Health Security: The United States has taken a multi-faceted approach to dealing with infectious diseases, whatever their cause, through fora such as the UN Security Resolution 1540, the Biological Weapons Convention (BWC), and World Health Organization (WHO). The BWC Review Conference in December offers an important opportunity to revitalize international efforts against these threats, helping to build global capacity to combat infectious disease, and prevent biological weapons proliferation and bioterrorism. This week the United States is signing an agreement with the WHO on “Global Health Security,” affirming their shared commitment to strengthen cooperation on common health security priorities. Improving global capacities to detect, report and respond to infectious diseases quickly and accurately lies at the heart of the WHO’s International Health Regulations. The U.S. is committed to have in place these vital IHR core capacities as soon as 2012.
Reforming the United Nations
UN Arrears: Working with the U.S. Congress, the Administration cleared hundreds of millions in arrears to the United Nations, which accumulated between 2005 and 2008, and is now working to stay current with payments to the Organization.
Budget Discipline: As the largest financial contributor to the UN, ensuring that U.S. funds are spent wisely and not wasted is vital. The United States has worked to contain the growth of the UN budget and consistently pressed the issue of efficiency and accountability in our discussions with the UN, pushing for a focus on results. In 2009, the Administration successfully negotiated an agreement that held constant the share of U.S. assessed contributions to the United Nations.
UN Peacekeeping: In 2011, the United States rallied major financial contributors to thwart an effort by troop-contributing countries to impose a 57% increase in the reimbursement rate for troops in peacekeeping missions, which would have cost the organization well over $700 million annually. The United States was able to insert a new provision to prevent reimbursement for troops who have been repatriated for disciplinary reasons, including violation of the UN zero tolerance policy on sexual exploitation and abuse.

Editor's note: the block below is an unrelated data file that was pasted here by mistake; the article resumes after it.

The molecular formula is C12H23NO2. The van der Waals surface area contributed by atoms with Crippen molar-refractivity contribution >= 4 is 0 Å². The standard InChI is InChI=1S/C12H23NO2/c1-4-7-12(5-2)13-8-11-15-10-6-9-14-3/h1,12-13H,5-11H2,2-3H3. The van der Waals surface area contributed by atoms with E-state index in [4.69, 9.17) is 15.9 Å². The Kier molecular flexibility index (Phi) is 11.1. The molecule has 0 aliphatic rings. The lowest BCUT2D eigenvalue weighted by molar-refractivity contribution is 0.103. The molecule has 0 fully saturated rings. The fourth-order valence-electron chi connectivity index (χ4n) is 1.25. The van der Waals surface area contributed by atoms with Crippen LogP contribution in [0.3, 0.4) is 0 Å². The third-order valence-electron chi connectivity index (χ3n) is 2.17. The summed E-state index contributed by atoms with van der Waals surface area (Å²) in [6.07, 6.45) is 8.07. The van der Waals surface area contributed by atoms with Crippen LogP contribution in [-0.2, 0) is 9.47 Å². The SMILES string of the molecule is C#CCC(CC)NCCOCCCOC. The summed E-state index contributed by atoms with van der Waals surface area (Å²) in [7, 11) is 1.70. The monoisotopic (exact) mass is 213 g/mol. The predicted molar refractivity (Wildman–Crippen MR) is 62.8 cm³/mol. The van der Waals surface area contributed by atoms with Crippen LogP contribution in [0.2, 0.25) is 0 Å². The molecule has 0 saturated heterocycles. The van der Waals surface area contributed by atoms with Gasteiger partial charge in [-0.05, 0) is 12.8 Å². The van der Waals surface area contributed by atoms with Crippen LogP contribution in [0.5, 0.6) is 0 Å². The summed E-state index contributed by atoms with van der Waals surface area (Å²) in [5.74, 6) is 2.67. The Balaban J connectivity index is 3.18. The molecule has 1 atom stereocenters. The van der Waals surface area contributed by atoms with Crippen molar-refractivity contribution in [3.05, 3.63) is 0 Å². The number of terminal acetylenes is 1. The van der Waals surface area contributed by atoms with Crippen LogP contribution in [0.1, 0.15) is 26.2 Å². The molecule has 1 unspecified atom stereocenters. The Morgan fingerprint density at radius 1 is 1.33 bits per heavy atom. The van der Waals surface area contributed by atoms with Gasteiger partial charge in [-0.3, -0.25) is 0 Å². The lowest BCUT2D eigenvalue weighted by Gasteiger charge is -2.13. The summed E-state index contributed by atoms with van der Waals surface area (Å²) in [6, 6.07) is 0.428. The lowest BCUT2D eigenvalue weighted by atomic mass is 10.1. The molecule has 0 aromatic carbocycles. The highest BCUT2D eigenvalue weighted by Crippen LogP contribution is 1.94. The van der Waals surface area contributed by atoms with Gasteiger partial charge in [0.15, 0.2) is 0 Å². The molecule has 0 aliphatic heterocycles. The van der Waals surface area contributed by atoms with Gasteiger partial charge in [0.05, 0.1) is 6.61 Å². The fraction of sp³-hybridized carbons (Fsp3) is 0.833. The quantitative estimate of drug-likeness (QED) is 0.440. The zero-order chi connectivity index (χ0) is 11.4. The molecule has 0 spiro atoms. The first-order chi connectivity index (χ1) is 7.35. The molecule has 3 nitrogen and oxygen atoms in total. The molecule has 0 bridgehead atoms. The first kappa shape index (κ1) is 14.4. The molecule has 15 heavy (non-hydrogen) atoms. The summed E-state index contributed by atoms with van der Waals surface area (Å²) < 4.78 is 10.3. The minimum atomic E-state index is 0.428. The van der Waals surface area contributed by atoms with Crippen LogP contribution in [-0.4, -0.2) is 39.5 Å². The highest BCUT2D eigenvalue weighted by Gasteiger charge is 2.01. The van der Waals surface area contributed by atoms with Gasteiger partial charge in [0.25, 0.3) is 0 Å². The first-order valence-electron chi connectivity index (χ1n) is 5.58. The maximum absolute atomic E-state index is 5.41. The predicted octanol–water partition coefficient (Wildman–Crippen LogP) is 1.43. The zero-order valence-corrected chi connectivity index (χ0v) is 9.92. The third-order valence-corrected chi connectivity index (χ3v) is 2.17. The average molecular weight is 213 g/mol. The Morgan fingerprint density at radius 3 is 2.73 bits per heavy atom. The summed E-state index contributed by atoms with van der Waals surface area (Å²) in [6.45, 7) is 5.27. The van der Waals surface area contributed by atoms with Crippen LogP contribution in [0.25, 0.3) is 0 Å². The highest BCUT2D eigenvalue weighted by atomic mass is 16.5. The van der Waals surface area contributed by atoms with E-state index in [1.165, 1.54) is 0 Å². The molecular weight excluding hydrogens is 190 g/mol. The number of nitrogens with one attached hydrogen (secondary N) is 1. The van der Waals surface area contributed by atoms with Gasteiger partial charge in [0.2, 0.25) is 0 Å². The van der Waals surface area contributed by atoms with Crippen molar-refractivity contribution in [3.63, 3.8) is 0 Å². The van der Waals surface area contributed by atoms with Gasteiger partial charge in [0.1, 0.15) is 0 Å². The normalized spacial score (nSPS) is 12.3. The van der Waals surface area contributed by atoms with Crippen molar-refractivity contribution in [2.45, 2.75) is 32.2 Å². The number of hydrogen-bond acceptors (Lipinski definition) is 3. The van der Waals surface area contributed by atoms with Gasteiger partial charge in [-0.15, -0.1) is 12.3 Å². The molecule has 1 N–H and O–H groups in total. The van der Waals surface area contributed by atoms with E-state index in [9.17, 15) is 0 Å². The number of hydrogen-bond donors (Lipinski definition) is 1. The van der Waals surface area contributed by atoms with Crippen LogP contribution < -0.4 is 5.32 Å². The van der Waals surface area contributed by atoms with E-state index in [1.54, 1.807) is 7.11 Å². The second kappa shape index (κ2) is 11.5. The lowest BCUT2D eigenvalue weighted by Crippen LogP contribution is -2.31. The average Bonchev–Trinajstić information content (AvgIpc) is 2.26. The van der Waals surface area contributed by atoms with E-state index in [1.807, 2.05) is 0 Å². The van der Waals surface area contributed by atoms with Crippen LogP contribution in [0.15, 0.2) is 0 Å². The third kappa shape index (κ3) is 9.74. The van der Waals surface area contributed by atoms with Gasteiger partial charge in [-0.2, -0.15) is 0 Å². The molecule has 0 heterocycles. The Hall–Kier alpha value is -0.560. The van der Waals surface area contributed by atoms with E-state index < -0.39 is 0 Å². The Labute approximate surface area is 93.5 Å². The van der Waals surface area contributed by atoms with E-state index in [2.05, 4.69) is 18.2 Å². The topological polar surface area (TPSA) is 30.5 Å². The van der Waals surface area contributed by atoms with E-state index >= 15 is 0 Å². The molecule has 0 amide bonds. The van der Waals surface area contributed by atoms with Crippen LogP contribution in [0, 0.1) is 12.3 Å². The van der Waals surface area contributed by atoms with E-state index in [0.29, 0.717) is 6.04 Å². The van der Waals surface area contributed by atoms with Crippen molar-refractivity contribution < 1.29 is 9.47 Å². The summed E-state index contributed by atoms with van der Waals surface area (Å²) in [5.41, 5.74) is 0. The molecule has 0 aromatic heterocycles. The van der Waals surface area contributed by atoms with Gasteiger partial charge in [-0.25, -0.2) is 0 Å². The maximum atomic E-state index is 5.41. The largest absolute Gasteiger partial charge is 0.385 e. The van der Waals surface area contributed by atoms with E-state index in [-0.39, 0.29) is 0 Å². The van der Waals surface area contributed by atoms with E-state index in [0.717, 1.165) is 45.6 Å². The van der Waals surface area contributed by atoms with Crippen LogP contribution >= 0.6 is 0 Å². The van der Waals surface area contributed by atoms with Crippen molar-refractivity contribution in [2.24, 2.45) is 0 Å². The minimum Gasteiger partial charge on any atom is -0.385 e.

U.S. leadership was instrumental in ensuring adoption of the Global Field Support Strategy, a sweeping reform of how the UN undertakes administrative and logistics support for UN field operations. This initiative will improve the quality, consistency, and efficiency of service delivery by capturing efficiencies within peacekeeping operations and improving the UN’s capacity to support complex field missions.
Oversight and Accountability: The United States advocated and supported adoption of key elements of an accountability framework for the UN. The United States has also blocked attempts to curb the authority and operational independence of the Office of Internal Oversight Services (OIOS) and succeeded in March 2010 in preserving OIOS’ existing mandate and authority, allowing OIOS to fill many long-vacant positions.
The United States has consistently and aggressively supported OIOS to be a strong and independent watchdog so that U.S. taxpayers’ money is spent wisely and UN programs are managed effectively. And, while OIOS has provided valuable recommendations to improve the UN’s effectiveness and served as a deterrent in the area of waste, fraud, and sexual exploitation and abuse, it has fallen short, especially in the area of investigations. The United States has pushed hard for improvements in that function so that OIOS can more vigorously pursue fraud and misconduct. The United States was pleased to see quick action by Carman LaPointe, the Head of OIOS, in filling several leadership positions in that critical office. The United States was successful in ensuring that the position of Director of Investigations, vacant for almost two years, was filled by a qualified candidate who is tasked, among other things, with reigniting the former financial crimes unit of OIOS.